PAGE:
Margo Davidson, 26th state senate district. Has a theater background, doesn’t need a microphone. Worked for Obama’s campaign and candidates all over the area. Public service is not a right but a privilege. [Current state senator] Erikson no longer represents the district. She has started two non-profits. Believes in public service, passionate about small businesses.

Teresa Touey, 7th congressional district. Spoke on the Massachusetts election, not a message, disagrees with Sestak on that. quotes a NYT column on the State of the Union address. Talks about Bush. Quotes something her postman told her.

Gail Connor, 7th congressional district. Will be your voice. Mother of 3 children. businesswoman for 21 years, environmental professional and lawyer. Time for halls of congress to have someone with my background in business. Wants to create jobs. Will seek out real estate professionals to help with abandoned buildings. Son graduated from college, had trouble finding a job and can no longer be on parents’ health insurance. In favor of a public option for health care. Create public boarding school for promising kids from dangerous areas. Plugs her book.

Bryan Lentz, 7th congressional district. First job out of college was in the Airborne Rangers. worked in district attorney’s office, a history of public service. People of 7th district deserve a say in what kind of country they have. We haven’t solved a big problem in this country in some time. let’s start with health care. Starts a call and reply with audience, “do we want to live in a country that …” “No!” mentions health care, a constituent who was denied health care because she had polio in 1952, energy dependence, greed rules the day. Who is for the status quo – those who profit from it. Fight is not Democratic versus Republican, but progress versus status quo, people versus profit and power. “I’m not afraid of anybody. I have the truth on my side." Personal observations: Lentz was in rare form and really had the audience fired up. He’s a big guy and it makes an impression when he thumps the podium for emphasis.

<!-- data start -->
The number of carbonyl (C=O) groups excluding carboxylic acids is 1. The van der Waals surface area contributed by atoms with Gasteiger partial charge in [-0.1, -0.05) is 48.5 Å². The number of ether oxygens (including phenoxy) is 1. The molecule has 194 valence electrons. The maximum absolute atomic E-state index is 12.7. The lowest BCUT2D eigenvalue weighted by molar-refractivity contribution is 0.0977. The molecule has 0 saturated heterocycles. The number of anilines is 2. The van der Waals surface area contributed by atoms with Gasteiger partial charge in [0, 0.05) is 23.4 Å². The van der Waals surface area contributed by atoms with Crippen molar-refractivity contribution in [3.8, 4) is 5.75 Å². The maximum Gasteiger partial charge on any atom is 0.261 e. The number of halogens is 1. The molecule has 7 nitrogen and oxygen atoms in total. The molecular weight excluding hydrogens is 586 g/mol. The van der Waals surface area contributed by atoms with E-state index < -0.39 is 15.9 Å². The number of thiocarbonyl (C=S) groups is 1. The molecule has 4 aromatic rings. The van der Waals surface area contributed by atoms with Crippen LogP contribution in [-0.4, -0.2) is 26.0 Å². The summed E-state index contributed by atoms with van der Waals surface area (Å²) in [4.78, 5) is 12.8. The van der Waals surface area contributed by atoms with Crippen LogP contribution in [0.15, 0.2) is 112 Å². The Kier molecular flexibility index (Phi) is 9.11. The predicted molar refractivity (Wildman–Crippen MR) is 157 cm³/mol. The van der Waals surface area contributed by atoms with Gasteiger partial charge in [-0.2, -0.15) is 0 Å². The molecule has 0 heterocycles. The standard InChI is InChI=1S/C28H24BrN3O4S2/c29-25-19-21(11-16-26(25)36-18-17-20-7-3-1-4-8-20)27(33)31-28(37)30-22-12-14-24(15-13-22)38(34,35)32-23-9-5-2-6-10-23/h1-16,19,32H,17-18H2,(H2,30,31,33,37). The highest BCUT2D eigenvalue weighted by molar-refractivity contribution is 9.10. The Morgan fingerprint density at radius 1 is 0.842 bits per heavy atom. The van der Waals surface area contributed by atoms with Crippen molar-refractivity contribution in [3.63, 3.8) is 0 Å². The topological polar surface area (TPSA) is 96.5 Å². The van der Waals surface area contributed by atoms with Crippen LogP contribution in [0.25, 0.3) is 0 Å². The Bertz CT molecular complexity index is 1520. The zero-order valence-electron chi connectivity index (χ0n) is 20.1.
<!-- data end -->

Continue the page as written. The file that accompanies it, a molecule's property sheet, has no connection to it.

Final note: My thanks to the gentleman who went out of his way to invite me.

Blogger's note: In another case of "don't blog late into the night" I discovered a number of typos in this post this morning and have corrected them, though some may have escaped my notice. sorry about that.


quadmom said...

I wish I had realized you might be there - I would have had my 'where's Jane' antennae up!
Glad you could make it.

AboveAvgJane said...


It's a case of making lemonade out of lemons. Short pudgy middle-aged women wearing nondescript colors just blend so nicely into the woodwork. ;)

The easiest way to catch me is to stake out the brownie / cookie table. I always stop at those!